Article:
Little is known of Gouldner's activities over the two years from his graduation from City College in 1941 to his enrolling in the master's program in sociology at Columbia.4 However, thanks to Robert K. Merton's assiduous documentation of his correspondence with the young Gouldner beginning in 1943, we do know that Merton took Gouldner seriously from the start, for his letters were written "... in the vein of a fellow scholar addressing serious subjects in a serious manner" (Merton, 1982, p. 917).

Gouldner adopted Merton as his mentor for at least three reasons. First, industrial sociology appealed to Gouldner because of his business background, and Merton, aside from being one of the most eminent sociologists of his day, was also well known for having supervised a number of prominent studies of industrial organization. Second, Gouldner shared broader theoretical interests with Merton, especially in the then "nascent" field of the sociology of knowledge (Merton, 1987, p. 5). The third factor has much to do with an important organizational link that existed between City College of New York and Columbia University. Howard Brown Woolston, who was trained by Giddings at Columbia, dominated the soci-

3. Although Merton's relationship with Maclver remained generally amicable and collegial at Columbia, their working relations remained somewhat at a distance. For example, Merton (1998) reports that while his groundbreaking work on the "self-fulfilling prophecy" was being developed during the 1940s, Maclver was developing a similar project at about the same time (which he dubbed the "self-fulfilling postulate"). Merton suggests, though, that his convergence with Maclver on the concept of the self-fulfilling prophecy was a simultaneous discovery rather than a case of Merton being directly influenced by Maclver's work.

4. One biographical source (American Men and Women of Science, 12th ed., The Social and Behavioral Sciences, volume 1, A-K, New York: Jacques Cattell Press, 1973) reports that Gouldner served in the U.S. military during 1942-1943. However, no other published biographies mention such military service, and no one with whom I spoke during the course of my research remembered Gouldner ever having spent time in the military.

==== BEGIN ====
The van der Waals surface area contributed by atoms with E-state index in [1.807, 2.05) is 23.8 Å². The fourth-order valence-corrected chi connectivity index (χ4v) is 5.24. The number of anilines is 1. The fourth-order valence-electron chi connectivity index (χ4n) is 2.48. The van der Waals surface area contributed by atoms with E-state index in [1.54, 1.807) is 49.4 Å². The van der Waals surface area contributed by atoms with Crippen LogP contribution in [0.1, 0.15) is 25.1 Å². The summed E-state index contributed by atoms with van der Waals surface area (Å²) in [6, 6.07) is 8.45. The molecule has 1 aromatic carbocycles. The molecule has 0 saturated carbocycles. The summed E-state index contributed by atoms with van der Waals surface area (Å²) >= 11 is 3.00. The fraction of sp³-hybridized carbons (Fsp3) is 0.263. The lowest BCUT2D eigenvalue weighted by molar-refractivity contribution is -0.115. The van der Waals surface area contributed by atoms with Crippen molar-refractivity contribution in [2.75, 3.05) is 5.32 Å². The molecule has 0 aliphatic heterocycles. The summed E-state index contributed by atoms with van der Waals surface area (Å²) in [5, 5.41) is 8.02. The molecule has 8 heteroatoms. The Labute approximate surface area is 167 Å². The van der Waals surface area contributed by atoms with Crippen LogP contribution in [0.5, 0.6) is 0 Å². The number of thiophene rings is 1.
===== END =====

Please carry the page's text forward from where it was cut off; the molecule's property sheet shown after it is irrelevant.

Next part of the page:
ology curriculum at CCNY and strongly encouraged his better students—those with the proper inclination, desire, and grades—to apply to Columbia University (Gorelick, 1981, pp. 146-159). As was noted earlier, Gouldner was among a handful of predominantly Jewish CCNY students that benefited from this arrangement. Those who were accepted into the master's or doctorate sociology program received special attention from both Robert Lynd and Merton. As Vidich and Lyman (1985, pp. 144-145, note 8) explain,

The roles of Lynd and Merton in acculturating the sons of Jewish immigrants to sociology cannot be underestimated. Lynd, a Protestant ministerial student who had been deeply influenced by Dewey and Veblen, had clashed with Ogburn over the latter's insistence that sociology should become a science for its own sake; Lynd insisted that social scientific knowledge had to serve a social purpose. . . . And they could identify with Merton's ironic style of sociological writing. The ironic is a semiotic of the less powerful, who, though unable to overturn the system that oppresses them, nevertheless only appear to accept their situation while knowingly revealing that they are not taken in by its pretensions.

The authors go on to suggest that this ironic tone is embodied in a number of Merton's theoretical concepts, including "latent functions" and "unintended consequences." It also appears in his most important writings in organizational sociology, which we turn to next.

Merton's Organizational Sociology

As Crothers (1990) has noted, Robert K. Merton's major contributions to organizational sociology are represented in four essays he published during the 1940s: "Bureaucratic Structure and Personality" (Merton, 1940); "Role of the Intellectual in Public Bureaucracy" (Merton, 1945); "The Machine, the Worker and the Engineer" (Merton, 1947); and "Patterns of Influence: A Study of Interpersonal Influence and Communications Behavior in a Local Community" (Merton, 1949). Additionally, Merton and three of his students edited sociology's first reader in studies of bureaucratic organization (Merton, Gray, Hockey, & Selvin, 1952). Of these works, Merton's 1940 essay "Bureaucratic Structure and Personality" is probably the most important.